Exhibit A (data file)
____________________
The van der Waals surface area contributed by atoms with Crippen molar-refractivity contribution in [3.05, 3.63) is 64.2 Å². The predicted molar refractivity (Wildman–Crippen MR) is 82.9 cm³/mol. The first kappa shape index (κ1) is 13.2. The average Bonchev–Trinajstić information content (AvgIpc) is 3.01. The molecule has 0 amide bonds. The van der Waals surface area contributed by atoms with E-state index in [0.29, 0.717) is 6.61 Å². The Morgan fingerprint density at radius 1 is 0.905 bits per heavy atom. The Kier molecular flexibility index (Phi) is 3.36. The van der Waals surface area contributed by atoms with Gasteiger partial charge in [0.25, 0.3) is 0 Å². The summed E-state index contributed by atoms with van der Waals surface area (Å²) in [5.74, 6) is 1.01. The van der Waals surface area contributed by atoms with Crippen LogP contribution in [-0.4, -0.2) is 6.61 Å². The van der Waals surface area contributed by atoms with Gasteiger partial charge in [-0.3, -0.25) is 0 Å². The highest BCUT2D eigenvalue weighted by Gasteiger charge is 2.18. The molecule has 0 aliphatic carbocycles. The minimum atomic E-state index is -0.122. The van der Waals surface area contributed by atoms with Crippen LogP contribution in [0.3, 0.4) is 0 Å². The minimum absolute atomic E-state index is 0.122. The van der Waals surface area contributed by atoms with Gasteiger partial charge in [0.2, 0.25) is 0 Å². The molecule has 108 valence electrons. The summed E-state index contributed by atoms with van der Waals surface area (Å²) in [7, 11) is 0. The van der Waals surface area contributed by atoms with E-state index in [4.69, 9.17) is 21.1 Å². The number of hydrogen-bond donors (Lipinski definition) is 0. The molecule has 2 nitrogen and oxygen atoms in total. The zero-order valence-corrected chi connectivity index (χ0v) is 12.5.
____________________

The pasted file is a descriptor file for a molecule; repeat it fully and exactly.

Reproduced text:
The van der Waals surface area contributed by atoms with Crippen molar-refractivity contribution in [3.05, 3.63) is 64.2 Å². The predicted molar refractivity (Wildman–Crippen MR) is 82.9 cm³/mol. The first kappa shape index (κ1) is 13.2. The average Bonchev–Trinajstić information content (AvgIpc) is 3.01. The molecule has 0 amide bonds. The van der Waals surface area contributed by atoms with E-state index in [0.29, 0.717) is 6.61 Å². The Morgan fingerprint density at radius 1 is 0.905 bits per heavy atom. The Kier molecular flexibility index (Phi) is 3.36. The van der Waals surface area contributed by atoms with Gasteiger partial charge in [0.25, 0.3) is 0 Å². The summed E-state index contributed by atoms with van der Waals surface area (Å²) in [5.74, 6) is 1.01. The van der Waals surface area contributed by atoms with Crippen LogP contribution in [-0.4, -0.2) is 6.61 Å². The van der Waals surface area contributed by atoms with Gasteiger partial charge in [-0.3, -0.25) is 0 Å². The highest BCUT2D eigenvalue weighted by Gasteiger charge is 2.18. The molecule has 0 aliphatic carbocycles. The minimum atomic E-state index is -0.122. The van der Waals surface area contributed by atoms with Crippen LogP contribution in [0.3, 0.4) is 0 Å². The minimum absolute atomic E-state index is 0.122. The van der Waals surface area contributed by atoms with Gasteiger partial charge in [0.2, 0.25) is 0 Å². The molecule has 108 valence electrons. The summed E-state index contributed by atoms with van der Waals surface area (Å²) in [7, 11) is 0. The van der Waals surface area contributed by atoms with E-state index in [4.69, 9.17) is 21.1 Å². The number of hydrogen-bond donors (Lipinski definition) is 0. The molecule has 2 nitrogen and oxygen atoms in total. The zero-order valence-corrected chi connectivity index (χ0v) is 12.5.